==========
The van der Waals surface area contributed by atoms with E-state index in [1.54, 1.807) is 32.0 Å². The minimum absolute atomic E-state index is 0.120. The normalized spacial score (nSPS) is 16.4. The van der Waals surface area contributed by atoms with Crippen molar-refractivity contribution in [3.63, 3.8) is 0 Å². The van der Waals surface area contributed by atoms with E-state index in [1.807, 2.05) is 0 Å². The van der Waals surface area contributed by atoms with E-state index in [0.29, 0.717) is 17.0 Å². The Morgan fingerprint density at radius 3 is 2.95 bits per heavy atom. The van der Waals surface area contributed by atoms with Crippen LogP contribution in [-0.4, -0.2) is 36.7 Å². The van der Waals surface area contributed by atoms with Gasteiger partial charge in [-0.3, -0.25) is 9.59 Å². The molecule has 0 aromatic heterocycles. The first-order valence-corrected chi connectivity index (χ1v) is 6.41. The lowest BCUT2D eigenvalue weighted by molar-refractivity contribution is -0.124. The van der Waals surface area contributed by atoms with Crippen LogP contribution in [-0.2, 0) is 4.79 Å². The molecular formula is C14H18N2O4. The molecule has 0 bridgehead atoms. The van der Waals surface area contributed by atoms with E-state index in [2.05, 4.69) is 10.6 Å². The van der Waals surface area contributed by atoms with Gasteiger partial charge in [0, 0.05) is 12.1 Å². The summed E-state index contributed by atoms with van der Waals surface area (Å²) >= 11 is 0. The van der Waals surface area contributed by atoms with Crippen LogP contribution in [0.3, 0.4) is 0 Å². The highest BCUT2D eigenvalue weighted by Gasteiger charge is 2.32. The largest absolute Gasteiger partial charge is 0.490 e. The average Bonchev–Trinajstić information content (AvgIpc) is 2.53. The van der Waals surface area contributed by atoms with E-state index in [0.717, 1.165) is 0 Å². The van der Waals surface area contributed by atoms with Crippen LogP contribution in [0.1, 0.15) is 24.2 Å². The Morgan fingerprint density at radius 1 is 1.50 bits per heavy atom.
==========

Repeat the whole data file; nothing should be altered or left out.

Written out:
The van der Waals surface area contributed by atoms with E-state index in [1.54, 1.807) is 32.0 Å². The minimum absolute atomic E-state index is 0.120. The normalized spacial score (nSPS) is 16.4. The van der Waals surface area contributed by atoms with Crippen molar-refractivity contribution in [3.63, 3.8) is 0 Å². The van der Waals surface area contributed by atoms with E-state index in [1.807, 2.05) is 0 Å². The van der Waals surface area contributed by atoms with E-state index in [0.29, 0.717) is 17.0 Å². The Morgan fingerprint density at radius 3 is 2.95 bits per heavy atom. The van der Waals surface area contributed by atoms with Crippen LogP contribution in [-0.4, -0.2) is 36.7 Å². The van der Waals surface area contributed by atoms with Gasteiger partial charge in [-0.3, -0.25) is 9.59 Å². The molecule has 0 aromatic heterocycles. The first-order valence-corrected chi connectivity index (χ1v) is 6.41. The lowest BCUT2D eigenvalue weighted by molar-refractivity contribution is -0.124. The van der Waals surface area contributed by atoms with Crippen LogP contribution in [-0.2, 0) is 4.79 Å². The molecular formula is C14H18N2O4. The molecule has 0 bridgehead atoms. The van der Waals surface area contributed by atoms with E-state index in [2.05, 4.69) is 10.6 Å². The van der Waals surface area contributed by atoms with Gasteiger partial charge in [0, 0.05) is 12.1 Å². The summed E-state index contributed by atoms with van der Waals surface area (Å²) >= 11 is 0. The van der Waals surface area contributed by atoms with Crippen LogP contribution in [0.3, 0.4) is 0 Å². The highest BCUT2D eigenvalue weighted by Gasteiger charge is 2.32. The largest absolute Gasteiger partial charge is 0.490 e. The average Bonchev–Trinajstić information content (AvgIpc) is 2.53. The van der Waals surface area contributed by atoms with E-state index in [0.717, 1.165) is 0 Å². The van der Waals surface area contributed by atoms with Crippen LogP contribution in [0.1, 0.15) is 24.2 Å². The Morgan fingerprint density at radius 1 is 1.50 bits per heavy atom.